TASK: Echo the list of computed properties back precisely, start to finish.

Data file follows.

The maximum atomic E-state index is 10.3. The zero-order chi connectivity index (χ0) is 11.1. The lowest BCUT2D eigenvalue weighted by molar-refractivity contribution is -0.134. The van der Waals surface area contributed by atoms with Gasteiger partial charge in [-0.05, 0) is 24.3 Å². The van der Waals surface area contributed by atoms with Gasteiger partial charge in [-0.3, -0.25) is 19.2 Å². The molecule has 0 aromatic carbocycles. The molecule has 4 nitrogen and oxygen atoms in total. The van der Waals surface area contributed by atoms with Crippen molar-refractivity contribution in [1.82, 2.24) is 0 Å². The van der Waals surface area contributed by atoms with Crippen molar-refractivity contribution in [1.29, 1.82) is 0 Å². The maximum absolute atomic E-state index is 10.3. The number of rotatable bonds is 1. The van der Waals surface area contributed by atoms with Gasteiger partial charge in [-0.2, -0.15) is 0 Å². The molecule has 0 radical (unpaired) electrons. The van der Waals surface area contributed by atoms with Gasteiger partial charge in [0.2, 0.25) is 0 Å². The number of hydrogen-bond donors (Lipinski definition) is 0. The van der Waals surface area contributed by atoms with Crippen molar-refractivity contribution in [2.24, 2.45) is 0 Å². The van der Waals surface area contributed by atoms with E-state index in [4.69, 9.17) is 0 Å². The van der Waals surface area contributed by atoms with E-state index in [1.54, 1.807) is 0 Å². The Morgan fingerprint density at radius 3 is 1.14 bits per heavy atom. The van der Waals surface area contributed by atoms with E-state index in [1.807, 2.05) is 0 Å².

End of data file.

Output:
The maximum atomic E-state index is 10.3. The zero-order chi connectivity index (χ0) is 11.1. The lowest BCUT2D eigenvalue weighted by molar-refractivity contribution is -0.134. The van der Waals surface area contributed by atoms with Gasteiger partial charge in [-0.05, 0) is 24.3 Å². The van der Waals surface area contributed by atoms with Gasteiger partial charge in [-0.3, -0.25) is 19.2 Å². The molecule has 0 aromatic carbocycles. The molecule has 4 nitrogen and oxygen atoms in total. The van der Waals surface area contributed by atoms with Crippen molar-refractivity contribution in [1.82, 2.24) is 0 Å². The van der Waals surface area contributed by atoms with Crippen molar-refractivity contribution in [1.29, 1.82) is 0 Å². The maximum absolute atomic E-state index is 10.3. The number of rotatable bonds is 1. The van der Waals surface area contributed by atoms with Gasteiger partial charge in [-0.2, -0.15) is 0 Å². The molecule has 0 radical (unpaired) electrons. The van der Waals surface area contributed by atoms with Gasteiger partial charge in [0.2, 0.25) is 0 Å². The number of hydrogen-bond donors (Lipinski definition) is 0. The van der Waals surface area contributed by atoms with Crippen molar-refractivity contribution in [2.24, 2.45) is 0 Å². The van der Waals surface area contributed by atoms with E-state index in [4.69, 9.17) is 0 Å². The van der Waals surface area contributed by atoms with E-state index in [1.54, 1.807) is 0 Å². The Morgan fingerprint density at radius 3 is 1.14 bits per heavy atom. The van der Waals surface area contributed by atoms with E-state index in [1.807, 2.05) is 0 Å².